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Watch a show, have a drink, too

Sejong Center allows alcoholic beverages inside show venues

Sejong Center for the Performing Arts in central Seoul took a step this week to make year-end concerts more festive and fun, allowing people to bring drinks, including alcohol, into the shows.

On Tuesday, before the start of “Introduction to Indie Music” at the Sejong Center’s S Theater, several people stood around the lobby with plastic cups of beer in their hands. A temporary bar was set up in one corner of the lobby where patrons could grab a cup at 8,000 won ($6.90) apiece.


A man buys a cup of beer from a pop-up bar set up at the Sejong Center’s S Theater on Wednesday. (Choi Ji-won/The Korea Herald)
A man buys a cup of beer from a pop-up bar set up at the Sejong Center’s S Theater on Wednesday. (Choi Ji-won/The Korea Herald)

For the Christmas and year-end season, the Sejong Center is seeking to bring about a change to the mostly staid and rigid atmosphere of its concert venues by allowing people to imbibe with their drink of choice inside S Theater, a 300-seat theater that hosts music and drama performances.

Guests may bring in one cup of any drink into the theater. To promote the change, the Sejong Center has partnered with Jeju Beer Company, which will sell its beer in the lobby for the duration of the indie music concert scheduled to run through this weekend. Each person is limited to two cups of beer.

To ensure safety inside the dark theater, people may bring in only plastic cups or bottles. Glass bottles and cans are not allowed.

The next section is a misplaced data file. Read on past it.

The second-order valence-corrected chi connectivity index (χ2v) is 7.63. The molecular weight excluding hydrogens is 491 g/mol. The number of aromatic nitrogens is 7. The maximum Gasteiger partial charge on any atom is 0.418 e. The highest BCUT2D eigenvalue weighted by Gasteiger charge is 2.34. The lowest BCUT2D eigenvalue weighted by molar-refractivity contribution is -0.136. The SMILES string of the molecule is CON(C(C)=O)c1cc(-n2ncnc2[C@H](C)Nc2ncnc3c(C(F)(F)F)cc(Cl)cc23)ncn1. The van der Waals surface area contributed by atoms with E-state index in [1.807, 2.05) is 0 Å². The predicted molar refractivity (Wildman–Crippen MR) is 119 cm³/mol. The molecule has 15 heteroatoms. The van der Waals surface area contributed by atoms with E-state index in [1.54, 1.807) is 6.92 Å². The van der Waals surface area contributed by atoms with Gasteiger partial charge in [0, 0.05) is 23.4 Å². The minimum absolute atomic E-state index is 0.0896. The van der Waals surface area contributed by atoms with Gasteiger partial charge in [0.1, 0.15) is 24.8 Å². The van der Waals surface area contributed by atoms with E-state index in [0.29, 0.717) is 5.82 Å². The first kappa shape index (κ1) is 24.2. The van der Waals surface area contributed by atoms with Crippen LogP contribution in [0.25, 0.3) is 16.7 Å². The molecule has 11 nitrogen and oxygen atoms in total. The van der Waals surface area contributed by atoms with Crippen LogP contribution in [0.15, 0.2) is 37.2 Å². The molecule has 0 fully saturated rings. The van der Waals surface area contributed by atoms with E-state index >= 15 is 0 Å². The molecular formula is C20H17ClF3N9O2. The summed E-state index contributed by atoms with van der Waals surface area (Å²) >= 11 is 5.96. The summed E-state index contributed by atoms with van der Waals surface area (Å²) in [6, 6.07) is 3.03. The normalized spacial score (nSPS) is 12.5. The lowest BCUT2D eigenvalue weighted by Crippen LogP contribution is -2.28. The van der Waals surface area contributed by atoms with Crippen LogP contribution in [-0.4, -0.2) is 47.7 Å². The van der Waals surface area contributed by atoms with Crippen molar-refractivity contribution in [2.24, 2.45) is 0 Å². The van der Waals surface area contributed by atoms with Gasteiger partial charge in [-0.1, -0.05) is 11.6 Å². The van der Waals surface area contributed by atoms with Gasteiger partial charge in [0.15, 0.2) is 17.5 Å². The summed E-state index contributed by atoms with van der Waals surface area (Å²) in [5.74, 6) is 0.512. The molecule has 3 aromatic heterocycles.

Entrance to Sejong Center`s S Theatre (Sejong Center for the Performing Arts)
Entrance to Sejong Center`s S Theatre (Sejong Center for the Performing Arts)

Although only drinks are allowed at this time, the center plans to allow a limited variety of food into the theater in the future.

“Starting with the more casual concerts which people can enjoy better in a more relaxed environment, we are planning to permit drinking and eating in more shows next year,” a Sejong Center official said.

Except for Lotte Cinema’s musical theater Charlotte, which has been allowing ice cream and drinks in closed containers at shows since 2009, Sejong Center is the first such performance venue in the country to allow the consumption of alcohol inside.

Although concerns have been raised about possible noise and disturbances, most people seemed to welcome the Sejong Center’s change.

“I enjoy drinking but I brought a coffee instead because I didn’t want to leave for the restroom in the middle of the concert,” Oh Hyun-joo, 26, said while she waited for her friend standing in line for beer.

“I usually take a can or two of beer to the cinemas, and it’s great that I can now do the same for concerts,” Hur Yon-son said, with a cup of beer already in hand. “I feel I can be more relaxed and enjoy the show more, and I think a small amount of drink will be harmless.”

Indie musician Hello Gayoung performed Tuesday and Wednesday. On Friday and Saturday, “Introduction to Indie Music” will feature Han All on the stage, followed by Sung Jin-hwan on Sunday.


By Choi Ji-won (jwc@heraldcorp.com)
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